vIt will be observed that the devices for moving theth'rottle may be modified in the details of construction at will. In Figs. 1 and 4 the actuating-nozzle is screwed into the end of the steam-supply pipe F, castintegral with the case or shell which incloses the throttle and its actuating-pinions. The tube a surrounding the'pinion shaft, is screwed into the shell just mentioned. The steam'pipe and the tube are threaded at their outer ends, passed through holes in the surrounding shell D, and secured by nuts or collars cl. In Fig. 5 I have s'hownthe steam-supply pipe, the shell to inclose the throttle, and the tube to inclose the pinion-shaft as cast integral with the outer shell or casing D. IV hen the apparatus is of large size, it is found advisable to utilize the steam-pressure for moving the throttle, and in Fig. 7 I have represented a construction to this end. The throttle or spindle has an axial opening therethrough, and is provided at the upper end with a piston a, mounted in a cylinder a, which receives steam at its upper end through a port a" from the steamsupply pipe. This port or passage a" is controlled by a secondary throttle (1 which has its operating spindle or handle connected to link a which is in turn connected with a weighted lever and piston of a vacuum apparatus in the form and manner shown in Figs. 2 and 3. When the velocity of the current through the apparatus diminishes, lessening the vacuum, the secondary throttle a is closed, and the steam in the cylinder, escaping through the central opening in the main throttle, permits the latter to be opened by the pressure of the steam on the under side of the piston a. On the contrary, an in ICC piston mechanism is simply an equivalent for the rack and pinion shown in the preceding figures for moving the throttle.
In constructing my apparatus I propose to cast the discharge-nozzle C, the last mixingnozzle B and the support for the next mixing-nozzle B as shown in Fig. 1, complete in one piece, with an external fiange 12 to receive and sustain the casing D. This construction greatly simplifies the apparatus, avoids numerous joints attending the ordinary construction, and admits of the parts being quickly separated to give access to the interior.
In making use of my apparatus in furnacestacks and chimneys I propose to suspend the same in position to discharge vertically by means of arms or stays G, (see Fig. 8,) extended upward and outward and secured to the inner walls of the stack. These arms stand in vertical planes at right angles to the steam-pipe and throttle inclosing the tube, which are extended through the walls of the stack or chimney, as shown in Fig. 10. By this simple arrangement of parts the apparatus is held firmly in position and slight obstruction offered to the passage of the ascending currents around the same.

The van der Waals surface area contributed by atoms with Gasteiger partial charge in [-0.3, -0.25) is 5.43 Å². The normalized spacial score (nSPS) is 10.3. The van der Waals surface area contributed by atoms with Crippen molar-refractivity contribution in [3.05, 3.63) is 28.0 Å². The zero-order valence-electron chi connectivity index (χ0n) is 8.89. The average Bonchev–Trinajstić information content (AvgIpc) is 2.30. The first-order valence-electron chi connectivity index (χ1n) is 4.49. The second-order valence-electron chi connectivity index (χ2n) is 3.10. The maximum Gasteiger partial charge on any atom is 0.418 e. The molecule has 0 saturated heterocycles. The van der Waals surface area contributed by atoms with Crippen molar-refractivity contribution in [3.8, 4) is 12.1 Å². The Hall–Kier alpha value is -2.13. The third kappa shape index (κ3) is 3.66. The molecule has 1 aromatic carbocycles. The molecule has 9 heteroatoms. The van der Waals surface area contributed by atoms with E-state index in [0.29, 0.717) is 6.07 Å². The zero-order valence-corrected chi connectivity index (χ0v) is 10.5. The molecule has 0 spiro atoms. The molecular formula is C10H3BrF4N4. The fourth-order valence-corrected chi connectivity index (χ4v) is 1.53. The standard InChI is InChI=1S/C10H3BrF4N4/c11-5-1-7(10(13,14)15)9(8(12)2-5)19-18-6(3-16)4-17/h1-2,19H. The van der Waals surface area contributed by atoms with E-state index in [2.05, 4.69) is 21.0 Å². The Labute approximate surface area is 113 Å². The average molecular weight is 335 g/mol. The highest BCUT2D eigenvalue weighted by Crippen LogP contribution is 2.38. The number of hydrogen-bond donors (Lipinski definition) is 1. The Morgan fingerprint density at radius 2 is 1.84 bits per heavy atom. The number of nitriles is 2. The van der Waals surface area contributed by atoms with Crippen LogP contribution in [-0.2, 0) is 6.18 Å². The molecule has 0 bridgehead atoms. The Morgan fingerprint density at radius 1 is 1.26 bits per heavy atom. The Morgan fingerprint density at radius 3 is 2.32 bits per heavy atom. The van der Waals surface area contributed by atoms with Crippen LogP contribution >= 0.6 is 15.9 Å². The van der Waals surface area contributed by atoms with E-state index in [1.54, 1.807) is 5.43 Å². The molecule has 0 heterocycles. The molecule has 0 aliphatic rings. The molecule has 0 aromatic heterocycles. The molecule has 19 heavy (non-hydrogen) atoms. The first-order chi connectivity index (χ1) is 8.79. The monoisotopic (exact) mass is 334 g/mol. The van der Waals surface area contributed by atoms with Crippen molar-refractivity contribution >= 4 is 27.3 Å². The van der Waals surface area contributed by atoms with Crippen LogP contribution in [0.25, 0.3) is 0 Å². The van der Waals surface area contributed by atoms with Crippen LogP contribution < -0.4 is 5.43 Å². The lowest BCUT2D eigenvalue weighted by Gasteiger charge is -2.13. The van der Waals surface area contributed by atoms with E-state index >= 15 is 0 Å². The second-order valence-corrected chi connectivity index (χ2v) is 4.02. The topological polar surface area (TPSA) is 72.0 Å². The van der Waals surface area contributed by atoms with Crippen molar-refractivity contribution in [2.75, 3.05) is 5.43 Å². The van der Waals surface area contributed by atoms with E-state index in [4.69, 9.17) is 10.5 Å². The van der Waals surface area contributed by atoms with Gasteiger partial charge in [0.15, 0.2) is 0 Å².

In the apparatus as shown in Fig. 8 the discharge-nozzle O is omitted.
Fig. 9 shows the apparatus sustained in a chimney in essentially the same manner as in Fig. 8, but with a contracted throat above the same to serve the purpose of the discharge-nozzle.
Having thus described my invention, what I claim is 1. In a jet apparatus, and in combination with its actuating-nozzle and one or more mixing-nozzles, a throttle to control the delivery from the actuating-nozzle, and a vacuum mechanism to control the throttle communicating with the interior of the apparatus and exhausted by the current passing therethrough. r
2. In a jet apparatus, a throttle to control its actuatingjet, a pipe leading into the interior of the apparatus in position to be exhausted by the outgoing current, and an intermediate mechanism, substantially as shown,
through which the vacuum is applied to operate the throttle.
3. In a jet apparatus comprising the actuating and mixing nozzles, the throttle, the weight or its equivalent tending to close the throttle, and the vacuum mechanism to open the throttle, constructed and arranged to be exhausted by the current passing from the nozzles.
4. In a jet apparatus, the throttle to control the actuating-jet, its rack-bar, the pinion, pinion-shaft, and crank on the shaft, in combination with the weighted lever, the cylinder and piston, and the pipe connected at one end to the cylinder and exposed at the other end to the passing current in the apparatus.
5. In a jet apparatus, the exhausting-nozzle, the final mixing-nozzle, the support for a second nozzle, and the support for the external casing, all cast in one piece, as described and shown.
In testimony whereof.I hereunto set my hand, this 3d day of May, 1890, in the presence of two attesting Witnesses.
, LOUIS SGHUTTE.
DANIEL W. HILDRETH, MAURICE F. SPILLIN.